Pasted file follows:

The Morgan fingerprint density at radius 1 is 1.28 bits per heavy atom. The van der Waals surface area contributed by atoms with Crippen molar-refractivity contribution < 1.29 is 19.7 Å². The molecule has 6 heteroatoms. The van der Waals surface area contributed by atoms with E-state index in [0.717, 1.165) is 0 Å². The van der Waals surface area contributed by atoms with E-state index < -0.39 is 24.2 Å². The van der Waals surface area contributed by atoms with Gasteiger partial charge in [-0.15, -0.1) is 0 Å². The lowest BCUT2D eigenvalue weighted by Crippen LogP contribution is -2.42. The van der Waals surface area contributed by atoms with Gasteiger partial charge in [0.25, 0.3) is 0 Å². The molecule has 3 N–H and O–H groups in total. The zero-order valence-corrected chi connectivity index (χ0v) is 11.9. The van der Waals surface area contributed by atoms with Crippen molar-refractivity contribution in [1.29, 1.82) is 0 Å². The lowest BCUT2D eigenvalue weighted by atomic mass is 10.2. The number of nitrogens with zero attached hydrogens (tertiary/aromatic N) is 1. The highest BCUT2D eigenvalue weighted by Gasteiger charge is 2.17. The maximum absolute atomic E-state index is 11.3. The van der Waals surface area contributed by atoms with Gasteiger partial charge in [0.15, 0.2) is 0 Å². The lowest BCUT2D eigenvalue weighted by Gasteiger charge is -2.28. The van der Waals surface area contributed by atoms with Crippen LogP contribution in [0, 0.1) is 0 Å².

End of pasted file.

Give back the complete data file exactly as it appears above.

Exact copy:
The Morgan fingerprint density at radius 1 is 1.28 bits per heavy atom. The van der Waals surface area contributed by atoms with Crippen molar-refractivity contribution < 1.29 is 19.7 Å². The molecule has 6 heteroatoms. The van der Waals surface area contributed by atoms with E-state index in [0.717, 1.165) is 0 Å². The van der Waals surface area contributed by atoms with E-state index < -0.39 is 24.2 Å². The van der Waals surface area contributed by atoms with Gasteiger partial charge in [-0.15, -0.1) is 0 Å². The lowest BCUT2D eigenvalue weighted by Crippen LogP contribution is -2.42. The van der Waals surface area contributed by atoms with Gasteiger partial charge in [0.25, 0.3) is 0 Å². The molecule has 3 N–H and O–H groups in total. The zero-order valence-corrected chi connectivity index (χ0v) is 11.9. The van der Waals surface area contributed by atoms with Crippen molar-refractivity contribution in [1.29, 1.82) is 0 Å². The lowest BCUT2D eigenvalue weighted by atomic mass is 10.2. The number of nitrogens with zero attached hydrogens (tertiary/aromatic N) is 1. The highest BCUT2D eigenvalue weighted by Gasteiger charge is 2.17. The maximum absolute atomic E-state index is 11.3. The van der Waals surface area contributed by atoms with Gasteiger partial charge in [0.15, 0.2) is 0 Å². The lowest BCUT2D eigenvalue weighted by Gasteiger charge is -2.28. The van der Waals surface area contributed by atoms with Crippen LogP contribution in [0, 0.1) is 0 Å².